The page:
While under the virus I noticed an extraordinary improvement in her teeth, they became a nice color, and the numerous superficial holes cleaned and partially disappeared. It was even more apparent and striking in the following case:-

A girl of 11, with ringworm on the scalp; the lymphatic gland everywhere palpable, and her ribs very flat; strawberry tongue; a bad cough, worse at night; although 11 years old she had practically no teeth, that is to say, they were rudimentary and not above the level of her gums. All her mother’s brothers and sisters and died of consumption; after three months’ treatment with our ordinary remedies we had made but small progress, and then I kept patient altogether five month under the bacillic virus, with the result that her palpable glans ceased to be palpable; her ringworm disappeared; her ribs took on a better form; her breathing was notably better; and, mirabile dictu, her teeth and has a mouthful of teeth which are quite passible.

It may be noted that the ringworm had disappeared, and in respect to this nasty thing I find it generally disappears under the influence of the virus. I learned this very important fact also purely clinically in the following manner:- A whole family of children of different ages had ringworm for a full year, and the mother told me on bringing them that she had already spent over 60 pound on medical fees for its cure, but in vain. All known remedies had been applied by the local doctors in two neighbourhoods, and several skin specialists had worked hard at their poor heads, but to no avail. Their heads were shaved and their scalps were well scoured night and morning but still the ringworm persisted.

Finally, a distant cottage had been- hired, and the afflicted ones were there isolated, and the services of a noted ringworm curer of the non-qualified variety had been secured; but these also failing, they were put under my care. I have had no great cause to complain of the homeopathic treatment of ringworm with our antipsorics- indeed, quite the contrary-but it is apt to be a bit tedious at times.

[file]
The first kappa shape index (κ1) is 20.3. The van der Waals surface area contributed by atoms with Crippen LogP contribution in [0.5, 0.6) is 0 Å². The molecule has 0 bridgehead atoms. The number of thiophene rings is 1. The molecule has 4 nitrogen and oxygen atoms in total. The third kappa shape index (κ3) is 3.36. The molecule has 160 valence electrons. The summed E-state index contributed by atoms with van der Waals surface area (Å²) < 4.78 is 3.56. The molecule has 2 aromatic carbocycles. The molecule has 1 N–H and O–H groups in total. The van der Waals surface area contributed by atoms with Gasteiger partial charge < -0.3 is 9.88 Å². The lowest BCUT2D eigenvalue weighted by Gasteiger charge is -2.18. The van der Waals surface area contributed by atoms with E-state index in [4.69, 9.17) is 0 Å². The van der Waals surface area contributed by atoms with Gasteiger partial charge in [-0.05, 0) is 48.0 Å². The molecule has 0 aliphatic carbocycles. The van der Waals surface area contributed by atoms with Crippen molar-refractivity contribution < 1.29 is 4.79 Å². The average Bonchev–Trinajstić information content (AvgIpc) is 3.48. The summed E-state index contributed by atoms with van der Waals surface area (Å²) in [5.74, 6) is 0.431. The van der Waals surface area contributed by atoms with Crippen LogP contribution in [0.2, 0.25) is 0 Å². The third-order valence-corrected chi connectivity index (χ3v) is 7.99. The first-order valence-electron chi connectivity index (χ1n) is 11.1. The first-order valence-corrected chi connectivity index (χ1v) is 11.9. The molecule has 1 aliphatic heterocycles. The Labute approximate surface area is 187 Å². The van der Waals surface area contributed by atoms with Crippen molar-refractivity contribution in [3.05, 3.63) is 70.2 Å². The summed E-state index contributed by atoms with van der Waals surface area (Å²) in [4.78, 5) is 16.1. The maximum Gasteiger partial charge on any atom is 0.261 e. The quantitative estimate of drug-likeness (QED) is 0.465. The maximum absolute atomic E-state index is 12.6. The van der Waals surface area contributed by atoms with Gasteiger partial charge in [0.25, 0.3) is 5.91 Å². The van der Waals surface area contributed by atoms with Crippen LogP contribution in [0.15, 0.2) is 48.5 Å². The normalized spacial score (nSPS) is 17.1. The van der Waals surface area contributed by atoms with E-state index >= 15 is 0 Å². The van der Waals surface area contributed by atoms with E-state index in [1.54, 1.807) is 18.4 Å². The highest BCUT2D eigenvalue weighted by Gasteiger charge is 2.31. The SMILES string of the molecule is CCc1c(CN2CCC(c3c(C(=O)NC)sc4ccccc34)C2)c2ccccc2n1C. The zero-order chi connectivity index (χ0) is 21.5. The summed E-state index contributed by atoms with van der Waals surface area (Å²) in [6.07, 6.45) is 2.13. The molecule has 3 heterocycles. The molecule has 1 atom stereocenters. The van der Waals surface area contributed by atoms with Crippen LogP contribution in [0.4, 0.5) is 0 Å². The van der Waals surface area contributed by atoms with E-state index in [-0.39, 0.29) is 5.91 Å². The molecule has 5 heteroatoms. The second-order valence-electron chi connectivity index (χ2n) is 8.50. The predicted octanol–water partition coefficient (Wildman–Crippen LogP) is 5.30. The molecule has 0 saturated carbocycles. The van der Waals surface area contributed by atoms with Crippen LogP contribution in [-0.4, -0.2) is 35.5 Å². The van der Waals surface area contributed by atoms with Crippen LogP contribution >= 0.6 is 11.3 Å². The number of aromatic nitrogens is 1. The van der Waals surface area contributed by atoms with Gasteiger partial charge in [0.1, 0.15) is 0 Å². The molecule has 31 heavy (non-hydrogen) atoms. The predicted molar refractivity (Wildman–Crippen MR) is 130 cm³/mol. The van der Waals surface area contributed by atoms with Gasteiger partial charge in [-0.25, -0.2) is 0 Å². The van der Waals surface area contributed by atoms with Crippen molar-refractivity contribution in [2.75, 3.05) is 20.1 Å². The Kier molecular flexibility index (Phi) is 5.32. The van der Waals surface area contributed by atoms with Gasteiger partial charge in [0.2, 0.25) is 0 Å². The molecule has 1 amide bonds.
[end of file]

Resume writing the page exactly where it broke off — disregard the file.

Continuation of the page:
Now their mother had been cured by me of incipient tuberculosis with the virus, and it occurred to me that ringworm might be a manifestation of the tubercular kind,*( I find Tilbury Fox and Startin were of this opinion; so are, doubtless, many others.) and so I forthwith put the whole lot under the virus, administered in the usual way, internally in dynamic dose; this I did all the more readily, as they all had numerous superficial palpable glands. And the result? In a very few weeks they were all well of ringworm and of the glands, and have thriven splendidly ever since.

Something like a dozen bad ringworm cases have come to me since then, and they were all quickly cured by the virus, and in each case the general state has been greatly improved. No doubt some bacteriologists will cultivate, some fine day, the germs of the ringworm; and astound the world with their subcutaneous injections. It is well that medical men should approach each subject from a different standpoint, as they serve to correct one another.

Since then I have systematically subjected almost all my ringworm cases to the influence of Bacillinum in high potency and infrequently administered, and of this later experience I will now proceed to treat. Ringworm is a fairly common complaint, and sends terror into the hearts of masters and mistresses of house; and schoolmasters and school mistresses give but a short shrift to any unfortunate weights who show on their scalps or necks, or elsewhere, anything approaching to a scaly, ring like patch.